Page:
In 1961, Lee Iacocca, vice president and general manager of Ford Division, had a vision. His vision was a car that would seat four people, have bucket seats, a floor mounted shifter, be no more than 180 inches long, weigh less than 2500 pounds, and sell for less than $2500.00. Out of this vision, the Mustang was born. After many months of meetings, discussions and market surveys, funding was finally approved for the Mustang in September of 1962. On March 9, 1964 the first Mustang rolled off of the assembly line. Only 18 months had elapsed since the Mustang had been approved for production. In order to keep production costs down, many of the Mustang's components were "borrowed" from the Falcon, including most of the drivetrain. With a multitude of different interior, exterior, and drivetrain options, the Mustang would be able to be ordered as plain, or as fancy, as economical, or as fast, as the buyer wanted. In general, the Mustang was designed for everyone and was advertised as "the car to be designed by you".
The Mustang was heavily advertised during the latter part of it's development.
On April 16, 1964, the day before it's release, Ford ran simultaneous commercials at 9:30pm on all three major television networks, ABC, NBC, and CBS. The following day, April 17, 1964, people "attacked" the Ford showrooms. Everyone was in a frenzy to be one of the first to own the Mustang. Ford sold over 22,000 Mustangs the first day. By the end of the year, Ford had sold 263,434. By the end of the Mustang's first anniversary, April 17, 1965, Ford had sold 418,812 Mustangs. The Mustang had made a name for itself, and it was here to stay!
The First Mustang Prototype: Mustang I
The aluminum-bodied Mustang I made its debut in October 1962 at the United States Grand Prix at Watkins Glen. Dan Gurney, in a non-competitive demonstration drive, drove the 1,200lb two-seater at speeds in excess of 100mph. Only the Mustang name and emblem from this prototype found their way to production vehicles. The Mustang I, an aluminum bodied, tube frame mid-engine V4 with a transaxle, independent suspension, and a 90in wheelbase, debuted October 7, 1962, at the United States Grand Prix at Watkins Glen. Dan Gurney drove the fresh 1,200lb prototype around the track at speeds approaching 120mph, while Chevrolet's nonfunctional styling exercise sat aside, ignored.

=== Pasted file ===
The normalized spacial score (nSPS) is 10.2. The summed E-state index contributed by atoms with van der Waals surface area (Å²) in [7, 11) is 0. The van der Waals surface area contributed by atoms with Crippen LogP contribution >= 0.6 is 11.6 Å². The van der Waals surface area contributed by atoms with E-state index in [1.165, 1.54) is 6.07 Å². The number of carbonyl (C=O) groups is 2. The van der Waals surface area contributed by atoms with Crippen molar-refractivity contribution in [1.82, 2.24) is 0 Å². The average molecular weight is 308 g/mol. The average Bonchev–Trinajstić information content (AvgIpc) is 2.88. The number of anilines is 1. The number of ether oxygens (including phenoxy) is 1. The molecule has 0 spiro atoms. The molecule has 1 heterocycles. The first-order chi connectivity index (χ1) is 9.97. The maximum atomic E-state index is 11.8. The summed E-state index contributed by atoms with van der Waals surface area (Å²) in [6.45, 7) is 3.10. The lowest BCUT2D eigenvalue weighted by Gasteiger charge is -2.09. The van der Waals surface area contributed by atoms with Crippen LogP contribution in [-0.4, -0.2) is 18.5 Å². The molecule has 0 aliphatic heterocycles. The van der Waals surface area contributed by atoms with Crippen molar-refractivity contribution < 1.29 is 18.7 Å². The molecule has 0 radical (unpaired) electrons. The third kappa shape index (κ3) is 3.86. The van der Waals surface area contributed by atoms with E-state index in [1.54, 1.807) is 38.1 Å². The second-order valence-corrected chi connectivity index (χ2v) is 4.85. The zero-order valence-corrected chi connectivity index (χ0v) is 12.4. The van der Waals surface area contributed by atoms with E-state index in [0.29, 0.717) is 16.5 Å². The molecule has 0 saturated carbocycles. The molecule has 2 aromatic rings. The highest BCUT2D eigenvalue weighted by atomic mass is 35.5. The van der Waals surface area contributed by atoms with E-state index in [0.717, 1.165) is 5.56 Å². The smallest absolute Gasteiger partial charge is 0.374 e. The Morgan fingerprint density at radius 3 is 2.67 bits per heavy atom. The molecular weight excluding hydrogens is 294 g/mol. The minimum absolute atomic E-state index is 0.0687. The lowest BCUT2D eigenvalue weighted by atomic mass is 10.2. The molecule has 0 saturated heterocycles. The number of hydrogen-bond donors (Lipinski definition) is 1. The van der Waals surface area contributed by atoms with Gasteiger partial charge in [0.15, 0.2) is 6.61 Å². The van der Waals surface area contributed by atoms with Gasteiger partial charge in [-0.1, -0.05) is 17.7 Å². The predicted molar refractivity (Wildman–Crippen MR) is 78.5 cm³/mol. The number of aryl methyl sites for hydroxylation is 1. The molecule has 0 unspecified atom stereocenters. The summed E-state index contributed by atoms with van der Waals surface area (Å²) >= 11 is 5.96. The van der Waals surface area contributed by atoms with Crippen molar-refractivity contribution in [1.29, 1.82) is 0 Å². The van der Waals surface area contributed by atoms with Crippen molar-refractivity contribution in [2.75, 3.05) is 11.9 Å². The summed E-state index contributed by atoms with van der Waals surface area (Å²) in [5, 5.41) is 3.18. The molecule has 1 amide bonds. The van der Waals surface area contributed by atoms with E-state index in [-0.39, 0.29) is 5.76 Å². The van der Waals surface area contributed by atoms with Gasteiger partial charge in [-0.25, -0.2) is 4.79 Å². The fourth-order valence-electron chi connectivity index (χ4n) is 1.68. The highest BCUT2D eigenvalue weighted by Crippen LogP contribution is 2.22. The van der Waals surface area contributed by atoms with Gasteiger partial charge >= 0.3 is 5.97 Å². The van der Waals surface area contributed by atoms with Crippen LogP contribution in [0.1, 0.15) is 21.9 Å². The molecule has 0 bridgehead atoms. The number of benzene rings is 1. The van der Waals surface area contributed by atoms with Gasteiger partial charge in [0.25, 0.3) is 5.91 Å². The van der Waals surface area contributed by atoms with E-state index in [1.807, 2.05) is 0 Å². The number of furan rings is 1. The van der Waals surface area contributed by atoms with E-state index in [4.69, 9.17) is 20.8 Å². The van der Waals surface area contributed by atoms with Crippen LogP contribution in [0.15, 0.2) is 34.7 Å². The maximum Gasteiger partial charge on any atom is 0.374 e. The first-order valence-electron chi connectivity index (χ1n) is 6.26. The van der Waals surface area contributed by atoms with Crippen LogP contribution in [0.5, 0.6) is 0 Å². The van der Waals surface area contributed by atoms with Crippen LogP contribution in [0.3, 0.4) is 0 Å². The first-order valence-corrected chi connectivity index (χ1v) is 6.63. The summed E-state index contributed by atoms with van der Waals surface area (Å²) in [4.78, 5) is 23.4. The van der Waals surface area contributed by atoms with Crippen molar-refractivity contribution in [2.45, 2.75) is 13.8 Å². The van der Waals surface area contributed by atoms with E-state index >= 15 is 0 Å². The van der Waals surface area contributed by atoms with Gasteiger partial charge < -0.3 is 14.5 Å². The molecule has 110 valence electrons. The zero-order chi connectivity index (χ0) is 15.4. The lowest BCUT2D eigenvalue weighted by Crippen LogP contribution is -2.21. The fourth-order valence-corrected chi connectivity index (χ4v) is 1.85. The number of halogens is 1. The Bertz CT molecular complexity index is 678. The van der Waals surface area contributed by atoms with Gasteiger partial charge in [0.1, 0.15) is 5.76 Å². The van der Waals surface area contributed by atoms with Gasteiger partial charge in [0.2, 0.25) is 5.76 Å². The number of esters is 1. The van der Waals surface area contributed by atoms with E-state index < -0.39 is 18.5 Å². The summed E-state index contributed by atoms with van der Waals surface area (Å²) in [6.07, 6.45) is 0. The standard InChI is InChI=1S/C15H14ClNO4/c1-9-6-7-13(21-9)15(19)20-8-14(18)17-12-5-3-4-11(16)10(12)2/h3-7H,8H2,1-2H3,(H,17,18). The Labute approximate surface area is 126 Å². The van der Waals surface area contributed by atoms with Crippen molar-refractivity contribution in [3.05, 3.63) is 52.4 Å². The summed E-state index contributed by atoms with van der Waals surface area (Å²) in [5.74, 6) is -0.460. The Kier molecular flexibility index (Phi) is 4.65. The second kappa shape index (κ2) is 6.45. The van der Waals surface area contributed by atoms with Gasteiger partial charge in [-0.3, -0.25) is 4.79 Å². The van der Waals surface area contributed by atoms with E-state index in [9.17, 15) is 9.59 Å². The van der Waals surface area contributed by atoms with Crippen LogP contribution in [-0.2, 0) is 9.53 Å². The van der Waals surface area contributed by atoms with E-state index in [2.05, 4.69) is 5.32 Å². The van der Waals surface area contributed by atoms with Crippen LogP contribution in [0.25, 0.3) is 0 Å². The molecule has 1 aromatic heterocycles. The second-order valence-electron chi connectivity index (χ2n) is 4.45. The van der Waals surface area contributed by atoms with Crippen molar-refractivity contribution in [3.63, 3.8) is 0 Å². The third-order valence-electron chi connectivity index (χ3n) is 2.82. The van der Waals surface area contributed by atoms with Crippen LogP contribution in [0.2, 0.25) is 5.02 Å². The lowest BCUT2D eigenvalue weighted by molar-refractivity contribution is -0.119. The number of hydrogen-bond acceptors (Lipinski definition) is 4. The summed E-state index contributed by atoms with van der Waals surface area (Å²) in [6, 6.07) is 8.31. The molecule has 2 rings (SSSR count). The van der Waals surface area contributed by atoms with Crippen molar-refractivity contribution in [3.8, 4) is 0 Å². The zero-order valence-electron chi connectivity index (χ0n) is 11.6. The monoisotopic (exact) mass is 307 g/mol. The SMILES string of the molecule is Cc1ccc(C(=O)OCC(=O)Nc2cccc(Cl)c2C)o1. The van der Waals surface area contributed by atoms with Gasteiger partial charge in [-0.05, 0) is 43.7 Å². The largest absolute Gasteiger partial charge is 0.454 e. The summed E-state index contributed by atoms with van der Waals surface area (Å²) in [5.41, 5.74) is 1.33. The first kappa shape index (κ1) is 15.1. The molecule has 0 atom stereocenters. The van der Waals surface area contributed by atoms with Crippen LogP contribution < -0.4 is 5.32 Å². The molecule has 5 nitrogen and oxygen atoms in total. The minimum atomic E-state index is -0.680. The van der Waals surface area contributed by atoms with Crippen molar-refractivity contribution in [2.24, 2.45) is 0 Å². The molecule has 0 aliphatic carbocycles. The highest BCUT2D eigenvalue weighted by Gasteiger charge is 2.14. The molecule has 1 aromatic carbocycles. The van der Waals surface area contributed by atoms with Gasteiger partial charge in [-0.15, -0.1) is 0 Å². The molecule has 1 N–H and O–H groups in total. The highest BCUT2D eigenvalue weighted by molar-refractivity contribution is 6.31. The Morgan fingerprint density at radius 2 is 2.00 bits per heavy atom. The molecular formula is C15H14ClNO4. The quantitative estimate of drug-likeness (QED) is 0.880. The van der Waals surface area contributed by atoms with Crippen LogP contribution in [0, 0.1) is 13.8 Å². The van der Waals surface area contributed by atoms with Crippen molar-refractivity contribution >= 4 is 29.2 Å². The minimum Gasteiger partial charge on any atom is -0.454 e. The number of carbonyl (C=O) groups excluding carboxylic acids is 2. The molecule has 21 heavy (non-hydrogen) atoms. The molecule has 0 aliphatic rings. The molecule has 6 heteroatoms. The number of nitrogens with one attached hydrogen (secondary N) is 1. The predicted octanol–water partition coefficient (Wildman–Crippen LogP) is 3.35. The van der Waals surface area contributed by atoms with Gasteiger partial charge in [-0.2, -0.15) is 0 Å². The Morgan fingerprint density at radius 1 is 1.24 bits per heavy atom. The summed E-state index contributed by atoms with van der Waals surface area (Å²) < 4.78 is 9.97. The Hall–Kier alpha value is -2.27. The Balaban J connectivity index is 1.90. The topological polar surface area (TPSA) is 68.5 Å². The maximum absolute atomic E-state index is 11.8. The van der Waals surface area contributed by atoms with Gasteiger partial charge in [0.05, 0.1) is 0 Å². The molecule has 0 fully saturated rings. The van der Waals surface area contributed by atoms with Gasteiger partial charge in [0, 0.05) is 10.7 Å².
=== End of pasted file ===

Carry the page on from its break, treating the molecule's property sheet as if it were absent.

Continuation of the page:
When Ford took aim at the younger sports car buyer, they did it with a Mustang I -- a fully functional, hand-built prototype designed by Roy Lunn and crafted by Troutman-Barnes of Culver City, California. The engine was a rear mounted 60° V4 with 4-speed transaxle taken from the FWD Taunus, a Ford of Europe product. It's 1,498 cc's produced 89 hp @ 6600 rpm, good for 0-60 times of 11.1 seconds and quarter mile ETs of 17.4 @ 76 mph.
The Second Mustang Prototype: Mustang II
Eugene Bordiant's Advanced Styling Studio created the Mustang II in 1963 to test consumer and press reaction. Looking more like what would become the production Mustang, with a 108in wheelbase, the car ran a 271 hp High Performance V-8.
This car bore a closer resemblance to the production Mustang still six months away from introduction, though styling cues, such as the rear quarter chrome trim, taillights, and jutting grille, provided a number of detail hints of the 1966 and 1967 models. Touted as the prototype for a 'two-plus-two...that might sell for less than $3,000, the car ran a 271hp High Performance V8, identical to the one used in the Shelby Cobra sports car. Its wheelbase measured 108in (the same as the production Mustang), and its overall length of 186.6in was 5in longer than the production model.